Myanmar police on Monday detained two more suspects for their involvement in a confrontation between Buddhists and Muslims last week in a Yangon neighborhood where monks had claimed that ethnic Rohingya Muslims were hiding “illegally.”
Meanwhile, police continue to search for three others believed to be involved in the melee that left two people injured.
Police apprehended Tin Lin Htike and Tin Htay Aung who were involved in the incident in Mingala Taungnyunt township in the east-central part of the city, when the two men went to the Eastern Yangon Police Station, Tin Lin Htike wrote on his Facebook page.
On Monday, they received a period of remand at Mingala Taungnyunt Township Court along with notice that their trials would be held on May 22.
The pair will be tried along with others arrested last week, including Tin Htut Zaw and Ma Aung, both of whom were apprehended on May 11.
On that day, Myanmar police apprehended and charged two monks and five Buddhist nationalists for their involvement in the confrontation, during which police secured the neighborhood and fired warning shots in the air to disperse a crowd that had gathered after an altercation between monks and Muslim residents.
They face charges of incitement to commit violence under section 505(c) of the country’s Penal Code, which carries a penalty of up to two years in prison and a fine.
Monks from the Patriotic Myanmar Monks Union, also known at Ma Ba Tha, had received information that some Rohingya were hiding in a building in the township, and they alerted police and immigration officials who searched the premises on May 9.
Myanmar’s Buddhist majority views the Rohingya, a stateless group of 1.1 million who live mainly in the country’s western Rakhine state, as illegal immigrants from Bangladesh, and government policy has denied them citizenship and access to other basic rights for decades.
After a search, police determined that the occupants were there legally and took no further action against them.
Different witness accounts identified either Muslims who live in the area or a group of nationalist outsiders with weapons for starting the melee as the monks left the building.
Two men were injured in the scuffle during which local police fired shots into the air to disperse the crowd.
Police are still looking for two other monks—Thuseitta from the Patriotic Young Monks Union who had given an eyewitness account to RFA’s Myanmar Service, and Pyanyar Wuntha—and a third alleged participant named Myat Phone Mo.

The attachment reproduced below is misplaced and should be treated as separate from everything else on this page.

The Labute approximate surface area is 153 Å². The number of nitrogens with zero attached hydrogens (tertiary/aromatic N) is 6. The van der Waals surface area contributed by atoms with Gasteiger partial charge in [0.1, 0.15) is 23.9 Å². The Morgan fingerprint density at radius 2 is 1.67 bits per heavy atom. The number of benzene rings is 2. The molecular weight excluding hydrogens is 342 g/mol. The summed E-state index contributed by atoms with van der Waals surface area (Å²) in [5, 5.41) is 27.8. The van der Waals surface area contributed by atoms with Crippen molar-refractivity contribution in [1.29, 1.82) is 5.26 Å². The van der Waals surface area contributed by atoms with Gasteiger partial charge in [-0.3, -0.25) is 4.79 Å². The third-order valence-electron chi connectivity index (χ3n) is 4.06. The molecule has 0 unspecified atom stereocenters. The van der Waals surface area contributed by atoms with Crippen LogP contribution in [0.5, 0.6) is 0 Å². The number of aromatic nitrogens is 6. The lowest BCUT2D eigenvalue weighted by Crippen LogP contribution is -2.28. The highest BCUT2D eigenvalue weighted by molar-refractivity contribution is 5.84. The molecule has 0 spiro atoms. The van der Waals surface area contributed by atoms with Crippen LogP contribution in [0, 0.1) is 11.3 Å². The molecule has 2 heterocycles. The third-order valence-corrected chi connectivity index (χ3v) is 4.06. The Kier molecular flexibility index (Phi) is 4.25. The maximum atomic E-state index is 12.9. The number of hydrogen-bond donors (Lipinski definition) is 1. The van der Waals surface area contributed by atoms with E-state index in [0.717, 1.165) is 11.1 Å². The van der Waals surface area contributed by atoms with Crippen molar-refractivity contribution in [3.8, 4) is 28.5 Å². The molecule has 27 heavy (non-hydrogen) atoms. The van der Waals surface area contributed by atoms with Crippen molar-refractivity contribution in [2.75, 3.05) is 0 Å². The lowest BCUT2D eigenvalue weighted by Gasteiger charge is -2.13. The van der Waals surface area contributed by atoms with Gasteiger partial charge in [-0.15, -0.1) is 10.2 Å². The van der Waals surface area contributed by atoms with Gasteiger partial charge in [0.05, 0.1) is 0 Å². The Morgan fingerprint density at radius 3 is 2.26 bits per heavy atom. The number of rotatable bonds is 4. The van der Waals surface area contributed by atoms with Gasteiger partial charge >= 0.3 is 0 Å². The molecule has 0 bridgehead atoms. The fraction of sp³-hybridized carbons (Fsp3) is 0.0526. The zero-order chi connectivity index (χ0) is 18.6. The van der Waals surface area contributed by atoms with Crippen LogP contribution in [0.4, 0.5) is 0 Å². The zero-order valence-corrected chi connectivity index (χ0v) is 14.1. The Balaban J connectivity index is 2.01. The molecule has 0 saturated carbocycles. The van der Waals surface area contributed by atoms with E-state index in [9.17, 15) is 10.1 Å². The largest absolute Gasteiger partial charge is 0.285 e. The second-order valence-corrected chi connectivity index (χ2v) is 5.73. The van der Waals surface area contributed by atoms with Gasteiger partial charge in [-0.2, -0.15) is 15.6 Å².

Threat to destroy neighborhood
In the meantime, authorities have increased security in Mingala Taungnyunt amid a threat circulating on social media that said the area would be attacked and destroyed on Monday.
Local authorities, lawmakers, police officers, members of the pro-democracy 88 Generation Students Group (now known as the 88 Generation Peace and Open Society Group), and residents are now working together to prevent further unrest in the area.
Nilar Thein, a democracy activist and political prisoner who was imprisoned for participating in the pro-democracy protests of 1988, told RFA that the post about the razing of the township on May 15 was made on Facebook under the name Wirathu with a photo of an unidentified monk.
Wirathu is a prominent monk in the Ma Ba Tha movement, who is known for his fiery anti-Muslim rhetoric.
“We came here as a democratic force to solve together any problems we have in this area,” she said.
Former member of parliament Phyu Phyu Thin, who lives in Mingala Taungnyunt township, told RFA that those who tried to foment unrest on May 9 posted the threat on social media because local residents tried to protect their neighborhood.
“We heard that they [those who initiated the confrontation] got angry after their unsuccessful effort,” she said. “Afterwards a Facebook post said that they would destroy Mingala Taungnyunt township on May 15.”
“We don’t know whether this account is real or not,” she said of Wirathu’s Facebook page. “All forces [lawmakers, police, and local residents] are now working together to prevent unrest in the neighborhood.”
Tin Aye, the administrator of Southern Kandawlay ward in Mingala Taungnyunt township, said officials have warned residents not to possess any weapons such as wooden sticks or knives to protect themselves from any attacks because authorities can take action against them under the country’s weapons act.
“We told them we are here to protect them, and they just need to check that there are no strangers in the township,” he said.
Reported by Thiha Htun, Htet Arkar and Aung Theinkha for RFA’s Myanmar Service. Translated by Khet Mar. Written in English by Roseanne Gerin.